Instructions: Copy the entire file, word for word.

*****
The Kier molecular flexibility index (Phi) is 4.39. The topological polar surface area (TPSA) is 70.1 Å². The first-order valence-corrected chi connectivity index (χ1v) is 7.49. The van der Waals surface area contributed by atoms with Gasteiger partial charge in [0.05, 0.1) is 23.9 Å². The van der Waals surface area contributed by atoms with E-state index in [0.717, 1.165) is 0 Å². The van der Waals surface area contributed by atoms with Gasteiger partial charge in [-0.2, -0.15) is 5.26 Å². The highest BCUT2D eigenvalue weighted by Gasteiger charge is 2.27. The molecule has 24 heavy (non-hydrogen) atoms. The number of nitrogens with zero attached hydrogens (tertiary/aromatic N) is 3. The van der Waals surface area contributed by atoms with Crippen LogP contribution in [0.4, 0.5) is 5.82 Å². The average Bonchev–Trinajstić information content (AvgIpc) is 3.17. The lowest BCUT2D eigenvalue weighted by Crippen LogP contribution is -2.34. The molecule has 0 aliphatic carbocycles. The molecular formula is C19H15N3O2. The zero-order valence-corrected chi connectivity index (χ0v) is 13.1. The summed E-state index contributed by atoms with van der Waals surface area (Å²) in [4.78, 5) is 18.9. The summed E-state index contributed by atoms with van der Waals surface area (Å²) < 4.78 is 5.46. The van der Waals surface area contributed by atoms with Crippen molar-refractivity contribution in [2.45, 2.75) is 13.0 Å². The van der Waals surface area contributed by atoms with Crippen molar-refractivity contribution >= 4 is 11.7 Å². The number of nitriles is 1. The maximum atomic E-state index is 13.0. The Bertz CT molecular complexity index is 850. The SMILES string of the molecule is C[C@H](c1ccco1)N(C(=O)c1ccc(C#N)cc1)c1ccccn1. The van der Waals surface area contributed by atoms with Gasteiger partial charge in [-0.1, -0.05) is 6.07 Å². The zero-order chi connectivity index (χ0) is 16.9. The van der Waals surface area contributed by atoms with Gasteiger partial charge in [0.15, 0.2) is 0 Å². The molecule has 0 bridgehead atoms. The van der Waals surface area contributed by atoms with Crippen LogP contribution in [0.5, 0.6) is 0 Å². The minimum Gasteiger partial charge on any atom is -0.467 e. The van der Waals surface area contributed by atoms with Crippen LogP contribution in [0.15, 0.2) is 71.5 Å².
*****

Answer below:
The Kier molecular flexibility index (Phi) is 4.39. The topological polar surface area (TPSA) is 70.1 Å². The first-order valence-corrected chi connectivity index (χ1v) is 7.49. The van der Waals surface area contributed by atoms with Gasteiger partial charge in [0.05, 0.1) is 23.9 Å². The van der Waals surface area contributed by atoms with E-state index in [0.717, 1.165) is 0 Å². The van der Waals surface area contributed by atoms with Gasteiger partial charge in [-0.2, -0.15) is 5.26 Å². The highest BCUT2D eigenvalue weighted by Gasteiger charge is 2.27. The molecule has 24 heavy (non-hydrogen) atoms. The number of nitrogens with zero attached hydrogens (tertiary/aromatic N) is 3. The van der Waals surface area contributed by atoms with Crippen LogP contribution in [0.4, 0.5) is 5.82 Å². The average Bonchev–Trinajstić information content (AvgIpc) is 3.17. The lowest BCUT2D eigenvalue weighted by Crippen LogP contribution is -2.34. The molecule has 0 aliphatic carbocycles. The molecular formula is C19H15N3O2. The zero-order valence-corrected chi connectivity index (χ0v) is 13.1. The summed E-state index contributed by atoms with van der Waals surface area (Å²) in [4.78, 5) is 18.9. The summed E-state index contributed by atoms with van der Waals surface area (Å²) < 4.78 is 5.46. The van der Waals surface area contributed by atoms with Crippen molar-refractivity contribution in [2.45, 2.75) is 13.0 Å². The van der Waals surface area contributed by atoms with Crippen molar-refractivity contribution >= 4 is 11.7 Å². The number of nitriles is 1. The maximum atomic E-state index is 13.0. The Bertz CT molecular complexity index is 850. The SMILES string of the molecule is C[C@H](c1ccco1)N(C(=O)c1ccc(C#N)cc1)c1ccccn1. The van der Waals surface area contributed by atoms with Gasteiger partial charge in [-0.1, -0.05) is 6.07 Å². The zero-order chi connectivity index (χ0) is 16.9. The van der Waals surface area contributed by atoms with Gasteiger partial charge in [0.15, 0.2) is 0 Å². The molecule has 0 bridgehead atoms. The van der Waals surface area contributed by atoms with Crippen LogP contribution in [0.5, 0.6) is 0 Å². The minimum Gasteiger partial charge on any atom is -0.467 e. The van der Waals surface area contributed by atoms with Crippen LogP contribution in [0.15, 0.2) is 71.5 Å².